British-Bahraini trumpeter Yazz Ahmed fuses Arabic music with British jazz, finding her groove at the point where the rhythmic charge of traditional Middle Eastern percussion overlaps with contemporary sounds.
Inspired to learn the trumpet by her grandfather, Terry Brown - who played with 1950s British jazz legends like John Dankworth, Tubby Hayes and Ronnie Scott - Yazz had to actively seek out female jazz artists when she was getting into music, finding inspiration online in people like trumpeters Kiku Collins (who played with Beyoncé) and Ingrid Jensen.
She continues to draw inspiration from women, basing her forthcoming album ‘Polyhymnia’ on forceful females from around the world, including Saudi Arabia's first female film director, civil rights activist Ruby Bridges and Malala Yousafazi - advocate for female education in Pakistan.
Yazz told Clash all about the inspirational women - and their stories - behind 'Polyhymnia'…
The first track on ‘Polyhymnia’ is called ‘Lahan Al-Mansour’, or ‘Melody for Al-Mansour’, and is dedicated to Saudi Arabia’s first female film director, Haifaa Al-Mansour, best known for her debut feature film, the award winning ‘Wadjda’.
I came across this enchanting film - shot entirely in Saudi Arabia under extraordinary circumstances - when I was trying to improve my Arabic. Its central theme, a young girl who dreams of riding a bicycle, had echoes of my childhood in Bahrain, where I would secretly ride my BMX in the desert.
The track opens with a collective improvisation, a call to creativity and a salute to the muse - Haifaa Al-Mansour. I wanted to paint a vast, unchanging desert landscape, to contrast with the unstoppable drive of the main theme, which her insistent determination and courage. The melody is carried by the trumpet section, in call and response with the main ensemble - a composition that continues the exploration of Arabic scales and rhythms, in my own search for identity.
I love this quote from Haifaa, I think it explains the subtle way she seeks to encourage change: “Bicycles represent a lot, freedom of movement, for one. Being in charge of your destiny. When bicycles were introduced in the West, women’s clothing changed. The bicycle carries a lot of meaning, but it carries it gently.”
Just two years after the release of ‘Wajda’ there was a change of attitude in Saudi Arabia meaning it is now acceptable for women to ride bikes. However, sometimes change cannot be achieved by gentle persuasion, as is illustrated by the story of the civil rights activist, Ruby Bridges, to whom the second piece in my suite is dedicated.
I think many people will be familiar with the iconic photographs of a six-year-old Ruby being escorted to school by Federal Marshals in 1960. Indeed this event was the inspiration behind the famous painting, ‘The Problem We All Live With’, by Norman Rockwell, which President Obama hung in the Whitehouse during his time in office.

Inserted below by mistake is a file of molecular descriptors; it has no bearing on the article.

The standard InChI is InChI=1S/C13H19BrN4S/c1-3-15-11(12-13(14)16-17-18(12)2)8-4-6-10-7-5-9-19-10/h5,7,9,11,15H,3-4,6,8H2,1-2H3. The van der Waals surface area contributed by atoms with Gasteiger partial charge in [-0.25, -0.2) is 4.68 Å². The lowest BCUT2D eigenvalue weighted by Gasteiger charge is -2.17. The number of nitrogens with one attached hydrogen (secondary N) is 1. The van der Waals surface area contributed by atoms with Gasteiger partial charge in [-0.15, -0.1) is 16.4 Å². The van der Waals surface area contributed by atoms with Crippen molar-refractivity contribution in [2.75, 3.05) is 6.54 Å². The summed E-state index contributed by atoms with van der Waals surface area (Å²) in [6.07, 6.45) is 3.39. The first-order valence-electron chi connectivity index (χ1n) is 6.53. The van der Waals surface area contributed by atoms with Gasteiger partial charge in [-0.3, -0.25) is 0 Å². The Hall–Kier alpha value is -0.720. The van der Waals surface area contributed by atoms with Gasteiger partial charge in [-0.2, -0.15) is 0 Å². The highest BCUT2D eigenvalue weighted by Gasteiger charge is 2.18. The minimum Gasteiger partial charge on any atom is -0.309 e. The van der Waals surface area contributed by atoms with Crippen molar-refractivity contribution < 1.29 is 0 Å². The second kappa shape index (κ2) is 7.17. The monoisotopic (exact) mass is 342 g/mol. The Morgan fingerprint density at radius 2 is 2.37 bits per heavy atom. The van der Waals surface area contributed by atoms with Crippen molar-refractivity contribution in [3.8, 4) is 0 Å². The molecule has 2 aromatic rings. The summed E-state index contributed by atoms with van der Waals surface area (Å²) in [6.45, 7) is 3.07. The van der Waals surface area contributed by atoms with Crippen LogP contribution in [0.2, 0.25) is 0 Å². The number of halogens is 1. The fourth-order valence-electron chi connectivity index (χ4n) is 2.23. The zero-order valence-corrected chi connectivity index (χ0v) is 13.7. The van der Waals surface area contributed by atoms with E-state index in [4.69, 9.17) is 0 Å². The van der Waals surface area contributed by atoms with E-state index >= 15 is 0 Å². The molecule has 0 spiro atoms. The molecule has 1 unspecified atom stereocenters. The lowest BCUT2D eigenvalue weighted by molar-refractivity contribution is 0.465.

Ruby Bridges was the first African-American child to desegregate an all-white public school in the New Orleans district. She had to be given protection due to the threats of violence made against her by the parents and, on the first day she attended school, every teacher but one walked out in protest.
My composition, ‘Ruby Bridges’, is inspired by interviews she gave as an adult, recalling that, as a child, her interpretation of all the noise, shouting and jostling was that it must have been some sort of Mardi Gras parade. I decided to write a piece reflecting the spirit of a New Orleans carnival, with a carefree, childlike melody in contrast with dissonant harmony, carrying an unsettling sense of menace. I’m trying to tell a story through the music about the power of innocence to overcome evil.
The story of Malala Yousafzai made headlines around the world. In 2012 she survived an assassination attempt at the hands of a Taliban gunman for her public advocacy of the basic human right to education. Travelling to England for further medical treatment she continued her education at Oxford University in 2017, and along the way becoming the youngest ever recipient of the Nobel Peace Prize.
My piece ‘One Girl Among Many’ is inspired by and contains excerpts from her moving and humbling address, given to the United Nations Youth Assembly in 2013. Listening back to her eloquent words, I was struck by the distinctive musical qualities of her speaking voice. In this composition I extracted the hidden melodies from the phrases, choosing those that made the greatest impression on me.
This is a technique I first encountered in Steve Reich’s masterpiece, ‘Different Trains’. In my piece you will hear Malala’s words spoken in unison by the ensemble, sometimes as a premonition of the melody that follows, other times as an echo.